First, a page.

141 Pennsylvania churches leave UMC over homosexuality debate

The Susquehanna Conference of The United Methodist Church, based in Mechanicsburg, Pennsylvania. | Facebook/Susquehanna Conference, The United Methodist Church

One hundred forty-one congregations in Pennsylvania have officially left the United Methodist Church, largely because of the ongoing debate over sexual ethics in the mainline Protestant denomination.

At a special session of the UMC, Susquehanna Annual Conference held Wednesday at the Community Arts Center in Williamsport, the disaffiliations of 141 churches were approved. This leaves 665 congregations in the regional body.

The special session divided the votes by district, beginning with churches based in the Altoona District and ending with churches based in the York District. Between district votes, there were prayers and moments of silence observed.

During the meeting, Stephanie Evans, a lay member of Grace United Methodist Church of Harrisburg, asked what would become of those belonging to churches that disaffiliated who wanted to remain in the UMC.

The Rev. Kathleen Kind, director of Connectional Ministries for the Conference, responded that the goal was to, “in any ways possible,” provide support, but warned that “it’s not a ‘one size fits all’ and we want to make sure that the specific needs of individuals and families and groups are cared for as we move forward together.”

A special session of The Susquehanna Conference of The United Methodist Church votes to allow 141 congregations to disaffiliate from the regional body, May 17, 2023, in Williamsport, Pennsylvania. | Screengrab: Facebook/Susquehanna Conference, The United Methodist Church

After the votes were taken, Bishop Sandra Steiner Ball addressed the gathering, calling this “a time of brokenness,” noting that “we are indeed different when we walk out these doors tonight than when we came in.”

“Whether or not you are part of a congregation that made a decision to disaffiliate or not, we are all part of God’s family,” said Ball. “And we need, in the midst of this time, to dedicate ourselves to being the repairers of the way.”

“To spend some time with one another, praying with one another, confessing to one another, forgiving each other. For just as the Lord forgave each one of us, in the same way, we are asked to forgive one another.”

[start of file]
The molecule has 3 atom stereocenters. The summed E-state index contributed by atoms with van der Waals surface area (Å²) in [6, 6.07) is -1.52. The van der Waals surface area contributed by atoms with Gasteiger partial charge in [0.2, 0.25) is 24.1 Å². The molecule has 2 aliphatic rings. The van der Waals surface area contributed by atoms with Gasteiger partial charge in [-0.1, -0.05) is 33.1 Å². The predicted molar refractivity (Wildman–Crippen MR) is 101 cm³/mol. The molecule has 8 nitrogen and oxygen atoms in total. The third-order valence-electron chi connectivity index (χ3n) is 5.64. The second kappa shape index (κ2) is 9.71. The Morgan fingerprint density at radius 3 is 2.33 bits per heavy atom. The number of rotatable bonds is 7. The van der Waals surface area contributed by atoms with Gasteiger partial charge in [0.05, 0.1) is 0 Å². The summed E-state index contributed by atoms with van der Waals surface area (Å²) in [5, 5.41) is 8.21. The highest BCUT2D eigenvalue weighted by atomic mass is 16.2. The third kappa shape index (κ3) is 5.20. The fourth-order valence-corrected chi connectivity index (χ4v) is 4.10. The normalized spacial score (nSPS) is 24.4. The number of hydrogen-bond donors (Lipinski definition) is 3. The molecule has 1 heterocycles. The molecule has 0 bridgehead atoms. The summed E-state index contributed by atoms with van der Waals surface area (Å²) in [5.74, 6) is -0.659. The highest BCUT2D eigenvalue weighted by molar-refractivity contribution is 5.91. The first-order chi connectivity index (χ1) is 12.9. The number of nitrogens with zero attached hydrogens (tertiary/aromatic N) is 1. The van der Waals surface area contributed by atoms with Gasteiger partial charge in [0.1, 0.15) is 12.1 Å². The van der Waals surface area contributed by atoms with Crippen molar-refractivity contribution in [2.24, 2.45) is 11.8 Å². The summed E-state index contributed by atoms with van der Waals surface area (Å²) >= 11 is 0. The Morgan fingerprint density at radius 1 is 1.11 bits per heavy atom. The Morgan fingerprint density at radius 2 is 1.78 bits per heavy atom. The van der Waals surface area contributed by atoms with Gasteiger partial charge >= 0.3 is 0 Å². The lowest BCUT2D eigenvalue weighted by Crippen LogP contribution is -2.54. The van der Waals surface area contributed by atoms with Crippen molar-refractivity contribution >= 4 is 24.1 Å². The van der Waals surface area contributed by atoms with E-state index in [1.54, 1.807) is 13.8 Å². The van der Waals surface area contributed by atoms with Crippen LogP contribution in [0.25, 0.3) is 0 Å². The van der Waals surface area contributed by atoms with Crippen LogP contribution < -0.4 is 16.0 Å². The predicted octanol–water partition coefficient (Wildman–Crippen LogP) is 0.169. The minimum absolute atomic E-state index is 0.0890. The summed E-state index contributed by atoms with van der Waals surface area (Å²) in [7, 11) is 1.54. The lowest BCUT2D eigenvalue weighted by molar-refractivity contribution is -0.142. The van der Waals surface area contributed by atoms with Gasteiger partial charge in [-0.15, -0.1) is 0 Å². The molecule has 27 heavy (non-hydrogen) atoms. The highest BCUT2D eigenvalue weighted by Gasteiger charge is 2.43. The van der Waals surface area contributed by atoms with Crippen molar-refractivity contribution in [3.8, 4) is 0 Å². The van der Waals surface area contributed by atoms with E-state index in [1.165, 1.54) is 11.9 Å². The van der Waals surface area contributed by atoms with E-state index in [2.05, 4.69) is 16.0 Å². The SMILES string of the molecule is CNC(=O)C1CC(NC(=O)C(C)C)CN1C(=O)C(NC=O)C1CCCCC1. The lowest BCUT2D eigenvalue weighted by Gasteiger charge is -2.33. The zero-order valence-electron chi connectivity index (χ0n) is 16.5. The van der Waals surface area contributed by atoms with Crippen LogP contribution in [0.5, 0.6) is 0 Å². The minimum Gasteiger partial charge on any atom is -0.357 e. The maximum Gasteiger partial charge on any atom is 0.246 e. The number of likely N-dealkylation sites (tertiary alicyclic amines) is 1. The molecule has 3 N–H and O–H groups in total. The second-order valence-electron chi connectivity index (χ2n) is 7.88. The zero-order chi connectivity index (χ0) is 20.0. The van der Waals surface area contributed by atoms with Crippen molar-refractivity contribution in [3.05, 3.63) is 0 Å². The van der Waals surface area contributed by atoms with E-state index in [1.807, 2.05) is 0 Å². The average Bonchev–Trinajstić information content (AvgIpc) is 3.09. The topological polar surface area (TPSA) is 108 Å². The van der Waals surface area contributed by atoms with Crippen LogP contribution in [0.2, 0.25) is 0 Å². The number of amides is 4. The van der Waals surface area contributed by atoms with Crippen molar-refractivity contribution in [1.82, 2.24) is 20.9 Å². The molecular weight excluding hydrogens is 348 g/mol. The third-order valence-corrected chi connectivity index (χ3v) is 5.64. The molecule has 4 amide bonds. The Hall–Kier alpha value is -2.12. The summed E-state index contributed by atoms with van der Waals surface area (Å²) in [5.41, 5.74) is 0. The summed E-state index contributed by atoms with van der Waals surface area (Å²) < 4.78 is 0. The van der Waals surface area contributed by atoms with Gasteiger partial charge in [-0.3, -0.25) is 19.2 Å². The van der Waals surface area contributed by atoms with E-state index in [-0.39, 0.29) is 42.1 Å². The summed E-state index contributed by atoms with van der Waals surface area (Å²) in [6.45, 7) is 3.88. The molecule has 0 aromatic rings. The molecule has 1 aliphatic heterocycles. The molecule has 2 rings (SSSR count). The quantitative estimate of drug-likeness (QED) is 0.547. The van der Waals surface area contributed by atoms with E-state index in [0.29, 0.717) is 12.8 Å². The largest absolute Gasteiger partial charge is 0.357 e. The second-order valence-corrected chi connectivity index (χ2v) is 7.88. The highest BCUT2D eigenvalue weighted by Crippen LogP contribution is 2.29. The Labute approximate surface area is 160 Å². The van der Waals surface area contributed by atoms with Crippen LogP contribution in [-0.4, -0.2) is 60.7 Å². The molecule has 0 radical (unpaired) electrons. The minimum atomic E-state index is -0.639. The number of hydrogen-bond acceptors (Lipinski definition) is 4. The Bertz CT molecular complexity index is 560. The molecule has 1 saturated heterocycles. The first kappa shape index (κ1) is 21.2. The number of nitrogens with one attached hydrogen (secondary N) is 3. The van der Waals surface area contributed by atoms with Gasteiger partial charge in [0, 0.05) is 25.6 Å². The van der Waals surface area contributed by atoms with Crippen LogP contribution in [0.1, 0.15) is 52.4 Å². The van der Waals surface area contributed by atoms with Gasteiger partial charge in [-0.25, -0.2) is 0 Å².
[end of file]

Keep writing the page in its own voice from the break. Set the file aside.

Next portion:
Ball added that no matter what denomination a church may belong to, “we are still called to be the Body of Christ in this world and to witness to Christ’s love and the gift of redemption and salvation.”

“We’ve made so many other things known in the midst of these disaffiliation conversations,” she said. “Now is the time to redeem ourselves, to put on the mind and the heart of Christ, and to focus on repairing the way and making Christ known.”

Cortez Community Church of Jefferson Township, formerly known as Cortez United Methodist Church, was not among the 141 congregations that had their disaffiliation affirmed.

In April, the Susquehanna Conference filed a lawsuit against Cortez, arguing that the congregation failed to follow the proper process of discernment for disaffiliating from the UMC.

According to the suit, Cortez Community Church leadership decided to unilaterally leave the UMC in February, taking control of the church property and seizing bank accounts, as well as changing its signs to reflect a new affiliation.

Over the past couple of years, more than 3,000 congregations have officially left the UMC, driven in large part by the denomination’s ongoing debate over whether to change its official stance on LGBT issues.

According to the UMC Book of Discipline, the denomination prohibits the blessing of same-sex unions and the ordination of people in same-sex romantic relationships. It also bans the funding of LGBT advocacy groups.

Although efforts to change these rules at UMC General Conference have always failed, many progressive leaders in the Church have refused to follow or enforce the official standards.

Follow Michael Gryboski on Twitter or Facebook

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